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November 16, 2022

By Olivia Gordon

If you thought you knew what constituted lawful, non-discriminatory, good faith personnel actions, think again.  As highlighted by a 2021 case, only actions that are specifically directed towards an individual’s employment status are considered “personnel actions.” Otherwise, all other good faith management actions would be so overly broad as to result in the denial of compensation.

In Countrywide Home Loans, Arrowood Indemnity Company v. WCAB, the applicant alleged a cumulative trauma claim to her psyche, internal organs, hemorrhoids and shingles, from July 31, 2000, to August 9, 2002, while employed as a computer programmer.  The defendants denied liability and raised the defense of lawful, non-discriminatory, good faith personnel action.

After trial, the Judge found the personnel actions, to which the applicant was subjected, did not exceed 20% causation of her psych injury, and that the defendants did not meet their burden of establishing that personnel actions were a substantial cause (35% to 40%) of the injury.  Further, the Judge relied on the treating psychologist rather than the qualified medical evaluator (QME) physician.

The applicant filed a Petition for Reconsideration regarding a temporary disability benefits issue.  The defendants also filed a Petition for Reconsideration, arguing the treater’s opinion was not substantial evidence as he had not evaluated the applicant since 2013, and that he was not fully aware of the applicant’s subsequent medical and employment history.

Passage of Time Did Not Render Medical Report Irrelevant

The Judge found the passage of time does not render a medical report irrelevant as the same must be grounded in a complete understanding of the relevant vocational, medical, and legal history, in order to constitute substantial medical evidence.  The psych treater reviewed medical records from the treating physicians as well as the trial testimony.  The record established the psych treater was aware of applicant’s current condition, her medical history and development, and her pre-and post-employment history.  The doctor also had familiarity with the applicant’s medical and vocational history.

The applicant’s psych treater apportioned 10% to preexisting non-industrial factors, 20% disciplinary/personnel actions, and could not parse out the causative factors for the remaining 70% as it would have been speculative.  The Judge concluded that the defendants did not meet their  burden of establishing that personnel actions were a substantial cause of the applicant’s psychiatric injury.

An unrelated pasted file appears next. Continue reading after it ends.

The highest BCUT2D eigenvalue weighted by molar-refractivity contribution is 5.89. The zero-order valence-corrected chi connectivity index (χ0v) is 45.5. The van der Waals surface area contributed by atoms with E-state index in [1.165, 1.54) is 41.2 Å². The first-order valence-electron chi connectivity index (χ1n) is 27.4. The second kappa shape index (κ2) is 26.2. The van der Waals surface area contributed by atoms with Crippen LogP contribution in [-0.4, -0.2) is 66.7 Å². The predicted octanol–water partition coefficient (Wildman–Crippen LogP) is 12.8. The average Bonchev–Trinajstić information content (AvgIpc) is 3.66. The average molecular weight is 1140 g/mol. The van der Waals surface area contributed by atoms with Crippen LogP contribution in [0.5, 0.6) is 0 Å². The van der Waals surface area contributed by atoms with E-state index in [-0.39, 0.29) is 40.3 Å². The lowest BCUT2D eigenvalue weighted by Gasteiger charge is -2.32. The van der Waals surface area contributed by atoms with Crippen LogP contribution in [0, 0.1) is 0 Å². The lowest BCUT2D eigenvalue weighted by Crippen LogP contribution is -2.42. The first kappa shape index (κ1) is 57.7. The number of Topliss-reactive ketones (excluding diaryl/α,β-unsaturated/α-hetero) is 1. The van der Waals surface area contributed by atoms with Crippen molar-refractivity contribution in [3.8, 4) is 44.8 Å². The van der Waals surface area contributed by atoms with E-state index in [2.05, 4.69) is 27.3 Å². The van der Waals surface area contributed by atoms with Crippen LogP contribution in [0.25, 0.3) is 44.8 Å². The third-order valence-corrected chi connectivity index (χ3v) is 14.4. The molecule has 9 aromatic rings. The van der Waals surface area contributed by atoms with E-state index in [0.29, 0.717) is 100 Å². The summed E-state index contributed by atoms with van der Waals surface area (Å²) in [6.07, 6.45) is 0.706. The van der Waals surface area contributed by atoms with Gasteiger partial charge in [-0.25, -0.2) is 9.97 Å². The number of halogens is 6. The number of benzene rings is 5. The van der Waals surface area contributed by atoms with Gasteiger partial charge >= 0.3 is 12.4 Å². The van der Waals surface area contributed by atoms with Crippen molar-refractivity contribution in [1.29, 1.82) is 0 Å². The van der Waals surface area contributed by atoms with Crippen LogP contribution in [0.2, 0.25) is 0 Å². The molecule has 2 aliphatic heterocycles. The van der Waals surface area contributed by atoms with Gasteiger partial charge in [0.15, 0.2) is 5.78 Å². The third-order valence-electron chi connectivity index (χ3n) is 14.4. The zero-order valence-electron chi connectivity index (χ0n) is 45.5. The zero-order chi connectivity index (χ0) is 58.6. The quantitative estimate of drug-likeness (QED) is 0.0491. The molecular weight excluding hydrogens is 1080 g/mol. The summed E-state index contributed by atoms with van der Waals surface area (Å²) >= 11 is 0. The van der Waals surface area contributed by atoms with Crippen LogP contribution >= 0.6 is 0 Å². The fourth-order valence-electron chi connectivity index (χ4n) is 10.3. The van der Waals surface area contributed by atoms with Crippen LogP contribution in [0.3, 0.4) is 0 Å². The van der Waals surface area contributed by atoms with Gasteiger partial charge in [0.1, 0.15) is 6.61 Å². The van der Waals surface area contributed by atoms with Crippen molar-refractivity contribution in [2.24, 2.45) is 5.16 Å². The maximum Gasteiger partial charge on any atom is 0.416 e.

The defendants contended that two factors described by the psych treater, which included an assignment to create a manual for the “Merlin” computer program, and decisions made by defendantsregarding the applicant’s work from home accommodation, should be deemed personnel actions.  The Judge rejected this contention  and discussed case law distinguishing “personnel actions” from other administrative actions.

Case Law Regarding Psychiatric Injury Claims and Good-Faith Personnel Action Defenses

Case law has established how to determine whether a specific event of employment may be considered a personnel action.  The distinction between the effect on working conditions, and the effect of an action directed towards an individual’s employment status, has been recognized in determining whether a psychiatric injury was substantially caused by lawful, non-discriminatory, good faith personnel actions.

In Berman, corporate reorganization that increased workloads was not found to be a “personnel action” for purposes of Labor Code section section 3208.3(h), even though it was not discriminatory and applied to all employees.

In Brodsky, increasing sales quotas, changing commission structure, reassigning applicant’s sales accounts to other people, and offering applicant a lower-paying job at a fixed salary, were not found to be “personnel actions.”

In Milliron, the announcement of a shift change to seven days per week/nine hours per day for an indefinite period, was also not found to be a “personnel action.”

Lastly, in Rivera, an assignment of new and increased work requirements was also not found to be a “personnel action.”

The court noted that not every Appeals Board has recognized the distinction between a psychiatric injury caused by stressful working conditions and injury caused by an action specifically directed towards an individual’s employment status, Schultz. 

Relying on Larch and Purcell, the court reasoned the phrase “personnel action” would encompass everything in the employment environment that stems from good faith management actions, and that “would be too broad an interpretation that would prelude from consideration practically all events occurring such as workloads.”  Not all actions by management may be construed as personnel actions as it would be overly broad and result in a denial of compensation for injuries caused by management’s criticism of an employee’s conduct.

Judge Concludes Work-Related Decisions Were Administrative Actions Not Personnel Actions

The WCJ concluded that both the decision to have the applicant work on the “Merlin” manual and the decisions made about her physical working location/work from home accommodation would be considered administrative actions rather than personnel actions, as neither event reasonably implicated the applicant’s employment status nor would otherwise qualify as personnel actions within the meaning of Labor Code section 3208.3(h).

The WCAB granted Reconsideration to amend the Judge‘s decision regarding the temporary total disability  issue and affirmed the Judge’s other opinions. The defendants’Petition for Writ of Review was denied.


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